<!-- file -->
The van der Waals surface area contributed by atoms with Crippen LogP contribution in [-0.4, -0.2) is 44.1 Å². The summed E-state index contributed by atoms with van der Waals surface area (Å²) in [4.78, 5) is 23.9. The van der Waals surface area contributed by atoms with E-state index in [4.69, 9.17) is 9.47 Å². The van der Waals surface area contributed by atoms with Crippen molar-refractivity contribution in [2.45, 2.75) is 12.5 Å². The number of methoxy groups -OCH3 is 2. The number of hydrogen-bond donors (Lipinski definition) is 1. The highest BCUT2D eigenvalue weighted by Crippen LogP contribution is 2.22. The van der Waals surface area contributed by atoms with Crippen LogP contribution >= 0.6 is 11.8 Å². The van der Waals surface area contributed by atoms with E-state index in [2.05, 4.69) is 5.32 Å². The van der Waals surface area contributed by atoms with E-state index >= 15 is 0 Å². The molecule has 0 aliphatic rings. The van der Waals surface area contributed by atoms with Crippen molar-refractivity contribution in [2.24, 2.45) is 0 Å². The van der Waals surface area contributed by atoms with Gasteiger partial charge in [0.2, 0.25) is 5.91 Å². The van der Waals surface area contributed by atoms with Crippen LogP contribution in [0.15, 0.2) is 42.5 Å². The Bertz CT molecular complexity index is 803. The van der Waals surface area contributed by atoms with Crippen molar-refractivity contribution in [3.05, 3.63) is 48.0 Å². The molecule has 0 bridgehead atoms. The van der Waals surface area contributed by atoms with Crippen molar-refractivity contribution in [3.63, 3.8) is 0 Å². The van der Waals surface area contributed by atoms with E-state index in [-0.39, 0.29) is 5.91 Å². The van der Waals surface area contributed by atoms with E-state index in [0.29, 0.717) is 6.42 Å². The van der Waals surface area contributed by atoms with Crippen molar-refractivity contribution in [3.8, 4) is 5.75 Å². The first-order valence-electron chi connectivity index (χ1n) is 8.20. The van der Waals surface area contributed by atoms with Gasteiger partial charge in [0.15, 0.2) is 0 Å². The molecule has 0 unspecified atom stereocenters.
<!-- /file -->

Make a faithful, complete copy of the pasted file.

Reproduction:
The van der Waals surface area contributed by atoms with Crippen LogP contribution in [-0.4, -0.2) is 44.1 Å². The summed E-state index contributed by atoms with van der Waals surface area (Å²) in [4.78, 5) is 23.9. The van der Waals surface area contributed by atoms with E-state index in [4.69, 9.17) is 9.47 Å². The van der Waals surface area contributed by atoms with Crippen molar-refractivity contribution in [2.45, 2.75) is 12.5 Å². The number of methoxy groups -OCH3 is 2. The number of hydrogen-bond donors (Lipinski definition) is 1. The highest BCUT2D eigenvalue weighted by Crippen LogP contribution is 2.22. The van der Waals surface area contributed by atoms with Crippen LogP contribution >= 0.6 is 11.8 Å². The van der Waals surface area contributed by atoms with E-state index in [2.05, 4.69) is 5.32 Å². The van der Waals surface area contributed by atoms with E-state index >= 15 is 0 Å². The molecule has 0 aliphatic rings. The van der Waals surface area contributed by atoms with Crippen molar-refractivity contribution in [2.24, 2.45) is 0 Å². The van der Waals surface area contributed by atoms with Gasteiger partial charge in [0.2, 0.25) is 5.91 Å². The van der Waals surface area contributed by atoms with Crippen LogP contribution in [0.15, 0.2) is 42.5 Å². The Bertz CT molecular complexity index is 803. The van der Waals surface area contributed by atoms with Crippen molar-refractivity contribution in [3.05, 3.63) is 48.0 Å². The molecule has 0 bridgehead atoms. The van der Waals surface area contributed by atoms with Crippen molar-refractivity contribution in [3.63, 3.8) is 0 Å². The van der Waals surface area contributed by atoms with E-state index in [-0.39, 0.29) is 5.91 Å². The van der Waals surface area contributed by atoms with E-state index in [0.29, 0.717) is 6.42 Å². The van der Waals surface area contributed by atoms with Crippen molar-refractivity contribution in [3.8, 4) is 5.75 Å². The first-order valence-electron chi connectivity index (χ1n) is 8.20. The van der Waals surface area contributed by atoms with Gasteiger partial charge in [0.15, 0.2) is 0 Å². The molecule has 0 unspecified atom stereocenters.